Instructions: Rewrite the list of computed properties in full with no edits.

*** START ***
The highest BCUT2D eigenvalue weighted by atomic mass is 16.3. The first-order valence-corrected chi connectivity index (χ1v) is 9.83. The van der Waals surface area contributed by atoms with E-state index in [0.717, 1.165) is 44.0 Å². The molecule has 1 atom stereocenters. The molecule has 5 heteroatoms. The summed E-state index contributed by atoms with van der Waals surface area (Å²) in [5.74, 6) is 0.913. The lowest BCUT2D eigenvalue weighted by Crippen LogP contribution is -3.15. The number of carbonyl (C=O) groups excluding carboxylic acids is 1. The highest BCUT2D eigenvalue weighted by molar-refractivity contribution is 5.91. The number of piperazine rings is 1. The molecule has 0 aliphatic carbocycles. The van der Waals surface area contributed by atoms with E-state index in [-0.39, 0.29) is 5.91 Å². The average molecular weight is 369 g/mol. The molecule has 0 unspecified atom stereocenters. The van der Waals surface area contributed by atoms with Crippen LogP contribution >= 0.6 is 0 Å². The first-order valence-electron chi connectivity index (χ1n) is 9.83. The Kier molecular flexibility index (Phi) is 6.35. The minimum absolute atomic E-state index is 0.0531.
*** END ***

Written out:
The highest BCUT2D eigenvalue weighted by atomic mass is 16.3. The first-order valence-corrected chi connectivity index (χ1v) is 9.83. The van der Waals surface area contributed by atoms with E-state index in [0.717, 1.165) is 44.0 Å². The molecule has 1 atom stereocenters. The molecule has 5 heteroatoms. The summed E-state index contributed by atoms with van der Waals surface area (Å²) in [5.74, 6) is 0.913. The lowest BCUT2D eigenvalue weighted by Crippen LogP contribution is -3.15. The number of carbonyl (C=O) groups excluding carboxylic acids is 1. The highest BCUT2D eigenvalue weighted by molar-refractivity contribution is 5.91. The number of piperazine rings is 1. The molecule has 0 aliphatic carbocycles. The van der Waals surface area contributed by atoms with E-state index in [-0.39, 0.29) is 5.91 Å². The average molecular weight is 369 g/mol. The molecule has 0 unspecified atom stereocenters. The van der Waals surface area contributed by atoms with Crippen LogP contribution >= 0.6 is 0 Å². The first-order valence-electron chi connectivity index (χ1n) is 9.83. The Kier molecular flexibility index (Phi) is 6.35. The minimum absolute atomic E-state index is 0.0531.